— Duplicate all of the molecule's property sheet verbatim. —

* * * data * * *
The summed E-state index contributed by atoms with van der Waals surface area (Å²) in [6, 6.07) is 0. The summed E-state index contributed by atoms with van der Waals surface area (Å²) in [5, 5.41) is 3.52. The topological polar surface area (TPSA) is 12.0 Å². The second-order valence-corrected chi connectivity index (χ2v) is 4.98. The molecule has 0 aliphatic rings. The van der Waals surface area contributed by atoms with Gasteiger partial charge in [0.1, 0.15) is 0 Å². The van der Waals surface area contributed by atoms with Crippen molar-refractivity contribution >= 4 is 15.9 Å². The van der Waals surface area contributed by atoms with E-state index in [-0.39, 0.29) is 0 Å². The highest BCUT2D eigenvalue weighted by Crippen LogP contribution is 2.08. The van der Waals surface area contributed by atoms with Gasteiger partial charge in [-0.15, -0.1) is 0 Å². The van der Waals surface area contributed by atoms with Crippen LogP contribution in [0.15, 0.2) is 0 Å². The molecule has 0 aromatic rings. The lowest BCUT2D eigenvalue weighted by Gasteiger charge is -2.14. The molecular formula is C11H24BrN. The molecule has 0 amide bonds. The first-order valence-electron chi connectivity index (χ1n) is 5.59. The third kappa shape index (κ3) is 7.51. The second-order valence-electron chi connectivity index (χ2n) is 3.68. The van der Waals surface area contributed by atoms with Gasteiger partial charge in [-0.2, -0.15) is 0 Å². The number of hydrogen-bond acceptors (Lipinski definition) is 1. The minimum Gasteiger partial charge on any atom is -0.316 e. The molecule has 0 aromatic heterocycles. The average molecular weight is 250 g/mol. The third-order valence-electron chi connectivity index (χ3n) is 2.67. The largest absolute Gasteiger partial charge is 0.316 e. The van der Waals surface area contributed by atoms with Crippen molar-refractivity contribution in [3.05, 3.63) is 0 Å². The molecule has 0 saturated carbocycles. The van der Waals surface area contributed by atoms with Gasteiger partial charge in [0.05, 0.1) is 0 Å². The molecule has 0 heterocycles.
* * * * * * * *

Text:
The summed E-state index contributed by atoms with van der Waals surface area (Å²) in [6, 6.07) is 0. The summed E-state index contributed by atoms with van der Waals surface area (Å²) in [5, 5.41) is 3.52. The topological polar surface area (TPSA) is 12.0 Å². The second-order valence-corrected chi connectivity index (χ2v) is 4.98. The molecule has 0 aliphatic rings. The van der Waals surface area contributed by atoms with Gasteiger partial charge in [0.1, 0.15) is 0 Å². The van der Waals surface area contributed by atoms with Crippen molar-refractivity contribution >= 4 is 15.9 Å². The van der Waals surface area contributed by atoms with E-state index in [-0.39, 0.29) is 0 Å². The highest BCUT2D eigenvalue weighted by Crippen LogP contribution is 2.08. The van der Waals surface area contributed by atoms with Gasteiger partial charge in [-0.15, -0.1) is 0 Å². The van der Waals surface area contributed by atoms with Crippen LogP contribution in [0.15, 0.2) is 0 Å². The molecule has 0 aromatic rings. The lowest BCUT2D eigenvalue weighted by Gasteiger charge is -2.14. The molecular formula is C11H24BrN. The molecule has 0 amide bonds. The first-order valence-electron chi connectivity index (χ1n) is 5.59. The third kappa shape index (κ3) is 7.51. The second-order valence-electron chi connectivity index (χ2n) is 3.68. The van der Waals surface area contributed by atoms with Gasteiger partial charge in [-0.2, -0.15) is 0 Å². The number of hydrogen-bond acceptors (Lipinski definition) is 1. The minimum Gasteiger partial charge on any atom is -0.316 e. The molecule has 0 aromatic heterocycles. The average molecular weight is 250 g/mol. The third-order valence-electron chi connectivity index (χ3n) is 2.67. The largest absolute Gasteiger partial charge is 0.316 e. The van der Waals surface area contributed by atoms with Crippen molar-refractivity contribution in [3.05, 3.63) is 0 Å². The molecule has 0 saturated carbocycles. The van der Waals surface area contributed by atoms with Gasteiger partial charge in [0.05, 0.1) is 0 Å². The molecule has 0 heterocycles.